Within a year of my arrival to Northern Michigan, I can say that it has been a huge VENI VIDI VICI experience. I came to this small town where I found great people and I easily “conquered” their hearts – and vice versa.
This pretty town crossed by the 45th parallel, Traverse City has an incredible – and more than sure, magical – particularity: Once you land here, it doesn’t take too long to call it Home.
Talking about great people, I would like to talk about the most inspirational and full of happy ending story of the town that I now call home:
As with every single town in the world, Traverse City met difficult times during its history. One of the toughest times was probably when the town needed to decide what to do with the abandoned, eerie Traverse City State Hospital, in the past known as the Northern Michigan Asylum.
Every single time I stop by and look what the Traverse City State Hospital has become after more than $30 million investments in it’s over a decade of restorations, I like to think of it like an enormous slap in the face to the global Economic crisis. Sometimes it takes great people with no fear and huge trust in their capabilities, in order to accomplish tough and hopeless projects. In the Asylum’s case, it only took a couple of people to go against every single odd. The local developer, Raymond Minervini endorsed by his wife Marsha Minervini, won the big battle of convincing the Big People that their vision was the best for the town. They gained ownership of 63 acres and 27 Victorian-Italianate brick buildings. What they accomplished is incredible. They gave a new identity to what was supposed to be demolished and forgotten. Many years of hard work made it possible for the now called The Village to emerge as a successful retail, office, and residential hub and interesting destination for domestic and international tourists.
Since a young age, I believed those good people would always find a way to connect to each other. Spending time in one of The Village’s retail shops, I had the nice opportunity to meet the man behind the great restoration: Raymond Minervini. In this case what probably made that happened easily was the fact that I spent half of my life in Italy. Ray’s parents are originally from Abruzzo, Italy.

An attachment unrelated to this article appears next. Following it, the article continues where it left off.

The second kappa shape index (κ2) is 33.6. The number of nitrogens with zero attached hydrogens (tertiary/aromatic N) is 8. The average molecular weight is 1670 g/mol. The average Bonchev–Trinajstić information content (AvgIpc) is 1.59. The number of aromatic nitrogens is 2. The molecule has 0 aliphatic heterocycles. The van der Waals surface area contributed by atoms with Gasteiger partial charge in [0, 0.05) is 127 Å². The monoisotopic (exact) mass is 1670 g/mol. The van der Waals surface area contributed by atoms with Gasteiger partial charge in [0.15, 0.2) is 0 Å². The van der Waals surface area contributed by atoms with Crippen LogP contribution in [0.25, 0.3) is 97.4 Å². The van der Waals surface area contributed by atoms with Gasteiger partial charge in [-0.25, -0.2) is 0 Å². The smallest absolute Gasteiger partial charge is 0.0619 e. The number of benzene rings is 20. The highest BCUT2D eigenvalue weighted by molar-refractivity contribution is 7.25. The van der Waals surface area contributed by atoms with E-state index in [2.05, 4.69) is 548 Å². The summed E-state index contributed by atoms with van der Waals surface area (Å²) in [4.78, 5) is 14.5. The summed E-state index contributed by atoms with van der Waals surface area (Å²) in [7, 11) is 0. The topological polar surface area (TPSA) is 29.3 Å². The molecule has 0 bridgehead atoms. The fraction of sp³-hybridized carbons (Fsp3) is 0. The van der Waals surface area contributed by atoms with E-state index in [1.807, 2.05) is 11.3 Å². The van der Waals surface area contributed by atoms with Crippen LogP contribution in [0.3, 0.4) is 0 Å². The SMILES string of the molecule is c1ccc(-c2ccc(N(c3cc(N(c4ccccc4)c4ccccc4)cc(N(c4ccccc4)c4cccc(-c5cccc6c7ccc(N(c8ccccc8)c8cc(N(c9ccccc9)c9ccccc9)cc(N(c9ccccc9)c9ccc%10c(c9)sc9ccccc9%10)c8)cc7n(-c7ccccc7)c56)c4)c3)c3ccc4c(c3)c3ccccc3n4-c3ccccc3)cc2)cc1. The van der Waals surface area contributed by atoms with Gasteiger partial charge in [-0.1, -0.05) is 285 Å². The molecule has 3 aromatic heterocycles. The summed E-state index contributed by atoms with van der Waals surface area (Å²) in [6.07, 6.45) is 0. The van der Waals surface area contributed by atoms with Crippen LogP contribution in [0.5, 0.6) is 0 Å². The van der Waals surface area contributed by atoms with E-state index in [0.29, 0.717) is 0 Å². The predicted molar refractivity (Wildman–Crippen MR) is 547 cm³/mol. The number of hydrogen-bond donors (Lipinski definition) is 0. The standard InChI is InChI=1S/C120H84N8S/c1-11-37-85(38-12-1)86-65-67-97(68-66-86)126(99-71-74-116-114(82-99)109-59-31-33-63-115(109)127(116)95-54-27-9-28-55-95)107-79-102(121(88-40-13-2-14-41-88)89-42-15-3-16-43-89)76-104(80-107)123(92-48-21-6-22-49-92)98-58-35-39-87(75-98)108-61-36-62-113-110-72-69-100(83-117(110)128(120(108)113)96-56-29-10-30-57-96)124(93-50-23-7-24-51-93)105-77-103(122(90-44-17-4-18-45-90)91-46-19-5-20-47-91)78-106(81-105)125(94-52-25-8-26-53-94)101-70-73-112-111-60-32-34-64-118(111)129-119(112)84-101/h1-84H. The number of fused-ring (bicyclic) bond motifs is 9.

Besides what he and his wife have accomplished, they also had the vision to create an Italian community in the heart of The Village of Traverse City. The first part of my thoughts was dedicated to how I feel home in this town that I’ve lived in for less than a year. C.I.A.O. Al Villaggio organization and its key people, Barbara and Antonietta, have a huge “fault”. Traverse City is home for me even thanks to C.I.A.O’s many activities. Their Italian cinema nights and Bocce Ball tournament have a great power: You almost forget whether you’re in Italy or abroad.
During the Tenth Annual Bocce Tournament, I was pleasantly surprised by how strongly people love their roots. Their interest for the Italian kitchen gave me the opportunity to eat amazing dishes that I used to enjoy back in Italy. The first bite of their grilled Italian style sausages took me right back to my time in Italy. Those people with their charming souls and choice of music made me feel like part of an Italian family.
Good job C.I.A.O Al Villaggio and thanks for teaching me how to play Bocce Ball! Participating in your tournament was a great experience that I will definitely not miss it next year!
Thanks, Barbara and Antonietta for not letting me miss Italy too much!